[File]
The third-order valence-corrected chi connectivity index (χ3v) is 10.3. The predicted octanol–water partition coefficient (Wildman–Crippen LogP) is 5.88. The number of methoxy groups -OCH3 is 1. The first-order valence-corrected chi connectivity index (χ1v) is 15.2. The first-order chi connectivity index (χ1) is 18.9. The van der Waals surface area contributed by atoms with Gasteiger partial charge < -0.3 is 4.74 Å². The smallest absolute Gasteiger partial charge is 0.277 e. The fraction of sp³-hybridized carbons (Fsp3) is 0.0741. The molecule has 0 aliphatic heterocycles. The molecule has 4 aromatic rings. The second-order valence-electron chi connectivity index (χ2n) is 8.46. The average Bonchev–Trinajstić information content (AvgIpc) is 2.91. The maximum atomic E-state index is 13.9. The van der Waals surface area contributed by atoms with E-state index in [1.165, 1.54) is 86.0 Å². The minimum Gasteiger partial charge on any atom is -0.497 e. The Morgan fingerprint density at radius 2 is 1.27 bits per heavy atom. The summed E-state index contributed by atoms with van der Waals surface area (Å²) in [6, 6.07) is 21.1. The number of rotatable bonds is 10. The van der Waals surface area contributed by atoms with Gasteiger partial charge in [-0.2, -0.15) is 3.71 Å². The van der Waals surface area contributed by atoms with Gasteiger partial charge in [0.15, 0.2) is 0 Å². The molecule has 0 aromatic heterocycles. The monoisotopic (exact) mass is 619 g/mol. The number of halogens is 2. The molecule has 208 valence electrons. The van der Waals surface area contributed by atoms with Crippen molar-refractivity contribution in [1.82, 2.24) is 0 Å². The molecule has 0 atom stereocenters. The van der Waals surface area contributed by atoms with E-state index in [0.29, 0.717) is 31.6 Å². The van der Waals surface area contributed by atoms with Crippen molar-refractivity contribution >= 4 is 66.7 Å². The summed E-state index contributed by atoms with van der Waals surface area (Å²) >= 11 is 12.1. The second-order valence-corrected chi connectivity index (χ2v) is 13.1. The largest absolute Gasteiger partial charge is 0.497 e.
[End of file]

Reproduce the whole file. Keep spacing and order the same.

The third-order valence-corrected chi connectivity index (χ3v) is 10.3. The predicted octanol–water partition coefficient (Wildman–Crippen LogP) is 5.88. The number of methoxy groups -OCH3 is 1. The first-order valence-corrected chi connectivity index (χ1v) is 15.2. The first-order chi connectivity index (χ1) is 18.9. The van der Waals surface area contributed by atoms with Gasteiger partial charge < -0.3 is 4.74 Å². The smallest absolute Gasteiger partial charge is 0.277 e. The fraction of sp³-hybridized carbons (Fsp3) is 0.0741. The molecule has 0 aliphatic heterocycles. The molecule has 4 aromatic rings. The second-order valence-electron chi connectivity index (χ2n) is 8.46. The average Bonchev–Trinajstić information content (AvgIpc) is 2.91. The maximum atomic E-state index is 13.9. The van der Waals surface area contributed by atoms with E-state index in [1.165, 1.54) is 86.0 Å². The minimum Gasteiger partial charge on any atom is -0.497 e. The Morgan fingerprint density at radius 2 is 1.27 bits per heavy atom. The summed E-state index contributed by atoms with van der Waals surface area (Å²) in [6, 6.07) is 21.1. The number of rotatable bonds is 10. The van der Waals surface area contributed by atoms with Gasteiger partial charge in [-0.2, -0.15) is 3.71 Å². The van der Waals surface area contributed by atoms with Gasteiger partial charge in [0.15, 0.2) is 0 Å². The molecule has 0 aromatic heterocycles. The monoisotopic (exact) mass is 619 g/mol. The number of halogens is 2. The molecule has 208 valence electrons. The van der Waals surface area contributed by atoms with Crippen molar-refractivity contribution in [1.82, 2.24) is 0 Å². The molecule has 0 atom stereocenters. The van der Waals surface area contributed by atoms with E-state index in [0.29, 0.717) is 31.6 Å². The van der Waals surface area contributed by atoms with Crippen molar-refractivity contribution >= 4 is 66.7 Å². The summed E-state index contributed by atoms with van der Waals surface area (Å²) >= 11 is 12.1. The second-order valence-corrected chi connectivity index (χ2v) is 13.1. The largest absolute Gasteiger partial charge is 0.497 e.